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The Reverend John Joseph Higgins Collection

The Reverend John Joseph Higgins Collection was donated to Christian Brothers University by Judge & Mrs. Thomas Aquinas Higgins, Katherine Higgins Brogden, and Margaret Higgins Thompson "to honor a man called by God to be his missionary" in 1994. Comprised of the personal library and readings of Reverend John J. Higgins M.M, it includes 158 books and pamphlets.  Subjects covered include the history of Bolivia and of the Catholic Church in South America, and related topics.

Contact archives@cbu.edu for more information on this collection.

About Father Higgins

Born in 1925, John J. Higgins, the eldest of four children, was baptized, educated and first received the sacraments in the Cathedral parish in Nashville. He attended Father Ryan High School and later graduated from Peabody Demonstration School. He continued his studies at Peabody College until September, 1945, when he entered the Maryknoll Seminary in Ossining, New York, where he earned his Bachelor of Arts and Master of Religious Education degrees.

Ordained on June 14, 1952, the newly ordained Father Higgins was assigned to the Diocese of Cochabamba, Bolivia.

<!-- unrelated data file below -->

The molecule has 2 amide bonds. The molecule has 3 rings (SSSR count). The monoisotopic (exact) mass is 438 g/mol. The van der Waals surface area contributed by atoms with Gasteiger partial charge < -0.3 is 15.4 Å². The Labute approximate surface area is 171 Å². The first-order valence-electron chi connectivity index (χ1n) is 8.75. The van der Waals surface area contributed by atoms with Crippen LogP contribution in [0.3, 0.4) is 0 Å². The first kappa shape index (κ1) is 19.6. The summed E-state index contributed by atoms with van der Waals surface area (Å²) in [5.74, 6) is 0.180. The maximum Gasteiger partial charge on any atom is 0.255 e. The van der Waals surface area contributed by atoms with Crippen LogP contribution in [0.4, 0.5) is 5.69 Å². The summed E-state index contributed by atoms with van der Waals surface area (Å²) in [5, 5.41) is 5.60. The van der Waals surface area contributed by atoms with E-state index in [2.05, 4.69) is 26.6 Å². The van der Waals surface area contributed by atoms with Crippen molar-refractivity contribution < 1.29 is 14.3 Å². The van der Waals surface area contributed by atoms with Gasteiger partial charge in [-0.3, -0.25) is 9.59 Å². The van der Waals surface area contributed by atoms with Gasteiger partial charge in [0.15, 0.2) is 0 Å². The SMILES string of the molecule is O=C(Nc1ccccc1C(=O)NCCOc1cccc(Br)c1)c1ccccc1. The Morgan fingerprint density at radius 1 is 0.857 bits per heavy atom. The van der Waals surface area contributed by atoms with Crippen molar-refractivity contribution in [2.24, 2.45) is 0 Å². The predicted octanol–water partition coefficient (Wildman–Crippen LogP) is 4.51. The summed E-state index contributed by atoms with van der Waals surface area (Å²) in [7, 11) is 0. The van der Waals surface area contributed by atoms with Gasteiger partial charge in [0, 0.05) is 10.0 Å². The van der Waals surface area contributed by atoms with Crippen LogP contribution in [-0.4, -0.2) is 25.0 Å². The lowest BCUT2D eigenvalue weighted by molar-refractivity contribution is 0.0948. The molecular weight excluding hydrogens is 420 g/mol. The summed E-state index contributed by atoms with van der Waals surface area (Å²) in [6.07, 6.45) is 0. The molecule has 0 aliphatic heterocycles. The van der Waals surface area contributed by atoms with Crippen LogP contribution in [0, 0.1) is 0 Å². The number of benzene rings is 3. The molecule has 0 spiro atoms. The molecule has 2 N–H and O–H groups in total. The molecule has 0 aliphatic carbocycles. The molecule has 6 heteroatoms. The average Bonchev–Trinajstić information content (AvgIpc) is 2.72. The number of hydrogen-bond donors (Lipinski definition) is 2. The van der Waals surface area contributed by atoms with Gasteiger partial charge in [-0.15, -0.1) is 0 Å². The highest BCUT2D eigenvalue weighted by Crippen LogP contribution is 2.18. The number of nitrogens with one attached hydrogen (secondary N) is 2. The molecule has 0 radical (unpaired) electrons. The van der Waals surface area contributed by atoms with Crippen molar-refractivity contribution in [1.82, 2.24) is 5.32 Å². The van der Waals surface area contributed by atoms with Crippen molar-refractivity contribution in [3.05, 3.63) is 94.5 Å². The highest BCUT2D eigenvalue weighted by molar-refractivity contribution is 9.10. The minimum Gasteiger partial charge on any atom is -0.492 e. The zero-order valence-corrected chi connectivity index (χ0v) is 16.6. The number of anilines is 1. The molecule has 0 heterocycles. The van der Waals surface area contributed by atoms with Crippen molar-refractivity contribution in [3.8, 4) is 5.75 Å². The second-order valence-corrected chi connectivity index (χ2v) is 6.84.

Assignments

In the first years of his ministry, Father Higgins was assigned to parish work in the Church of Santa Ana of the Cala Cala district of Cochabamba, Bolivia. He also served the parishes of El Paso and Condebamba, among the Quechua-speaking native population.

In his first parish, located in a rural area, Father John decided to build a new church. Friends of his grandfather, Charles J. McGee, who worked for the Tennessee Central Railroad, donated a bell for the church which had once been a part of a Tennessee Central steam locomotive. Father John J. Considine later wrote of this "Tennessee-Bolivia" connection in an article in the Maryknoll magazine, Field Afar.

Father John also worked to build a clinic at Condebamba and staffed it with Maryknoll Sisters. In the same area he helped form a farming cooperative for some 25 families. In Cochabamba, Father Higgins became not only physically but also psychologically close to the people he served, and they to him.

An avid reader, he acquired a profound understanding of the history and struggle of the native Bolivians.His knowledge of Bolivian history caused him to devote attention to the restoration and embellishment of San Pedro Temple in the Bolivian capital, La Paz, where he was stationed in 1959. In 1962, he was named pastor of San Pedro Parish. In this parish, Father John ministered to some 40,000 parishioners, and much of his traveling was done on motorcycle or horseback.

First Banking Co-op

While in La Paz, Father John established Bolivia's first banking cooperative. Father John spearheaded the establishment of the San Pedro Savings and Credit Cooperative in April, 1964, and within three years had enrolled some 830 members. The October 16, 1988 issue of U. S. News and World Report quoted Father John as saying, "When we started, we held a 9 week course just to get across the idea that money would be safe in something besides jewelry and gold nuggets. And the idea you could put $100 in the bank and get back $110 in a year, without doing anything, was completely mystifying."